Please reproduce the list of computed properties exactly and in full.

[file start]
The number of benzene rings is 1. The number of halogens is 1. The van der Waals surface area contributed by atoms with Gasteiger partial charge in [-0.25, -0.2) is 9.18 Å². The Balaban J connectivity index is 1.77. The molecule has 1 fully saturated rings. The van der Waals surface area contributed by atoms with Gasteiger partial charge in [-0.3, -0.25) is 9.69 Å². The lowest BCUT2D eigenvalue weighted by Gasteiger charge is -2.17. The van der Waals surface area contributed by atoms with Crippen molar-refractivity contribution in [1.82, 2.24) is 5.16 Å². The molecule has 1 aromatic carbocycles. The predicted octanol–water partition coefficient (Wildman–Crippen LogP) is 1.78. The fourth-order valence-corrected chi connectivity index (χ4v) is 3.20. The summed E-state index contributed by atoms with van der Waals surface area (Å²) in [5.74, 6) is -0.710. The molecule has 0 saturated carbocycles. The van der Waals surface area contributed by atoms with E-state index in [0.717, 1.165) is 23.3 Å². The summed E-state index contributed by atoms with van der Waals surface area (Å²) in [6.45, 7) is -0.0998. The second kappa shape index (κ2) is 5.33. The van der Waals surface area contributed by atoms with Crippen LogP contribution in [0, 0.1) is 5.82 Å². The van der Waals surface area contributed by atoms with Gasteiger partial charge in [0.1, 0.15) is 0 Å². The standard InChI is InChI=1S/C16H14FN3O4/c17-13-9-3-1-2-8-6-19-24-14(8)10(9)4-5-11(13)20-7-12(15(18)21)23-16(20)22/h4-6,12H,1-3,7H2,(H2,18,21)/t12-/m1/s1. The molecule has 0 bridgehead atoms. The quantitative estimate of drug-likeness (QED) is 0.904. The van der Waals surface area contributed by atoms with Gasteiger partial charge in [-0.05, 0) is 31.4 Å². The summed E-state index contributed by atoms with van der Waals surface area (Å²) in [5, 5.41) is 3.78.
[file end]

The number of benzene rings is 1. The number of halogens is 1. The van der Waals surface area contributed by atoms with Gasteiger partial charge in [-0.25, -0.2) is 9.18 Å². The Balaban J connectivity index is 1.77. The molecule has 1 fully saturated rings. The van der Waals surface area contributed by atoms with Gasteiger partial charge in [-0.3, -0.25) is 9.69 Å². The lowest BCUT2D eigenvalue weighted by Gasteiger charge is -2.17. The van der Waals surface area contributed by atoms with Crippen molar-refractivity contribution in [1.82, 2.24) is 5.16 Å². The molecule has 1 aromatic carbocycles. The predicted octanol–water partition coefficient (Wildman–Crippen LogP) is 1.78. The fourth-order valence-corrected chi connectivity index (χ4v) is 3.20. The summed E-state index contributed by atoms with van der Waals surface area (Å²) in [5.74, 6) is -0.710. The molecule has 0 saturated carbocycles. The van der Waals surface area contributed by atoms with E-state index in [0.717, 1.165) is 23.3 Å². The summed E-state index contributed by atoms with van der Waals surface area (Å²) in [6.45, 7) is -0.0998. The second kappa shape index (κ2) is 5.33. The van der Waals surface area contributed by atoms with Crippen LogP contribution in [0, 0.1) is 5.82 Å². The van der Waals surface area contributed by atoms with Gasteiger partial charge in [0.1, 0.15) is 0 Å². The standard InChI is InChI=1S/C16H14FN3O4/c17-13-9-3-1-2-8-6-19-24-14(8)10(9)4-5-11(13)20-7-12(15(18)21)23-16(20)22/h4-6,12H,1-3,7H2,(H2,18,21)/t12-/m1/s1. The molecule has 0 bridgehead atoms. The quantitative estimate of drug-likeness (QED) is 0.904. The van der Waals surface area contributed by atoms with Gasteiger partial charge in [-0.05, 0) is 31.4 Å². The summed E-state index contributed by atoms with van der Waals surface area (Å²) in [5, 5.41) is 3.78.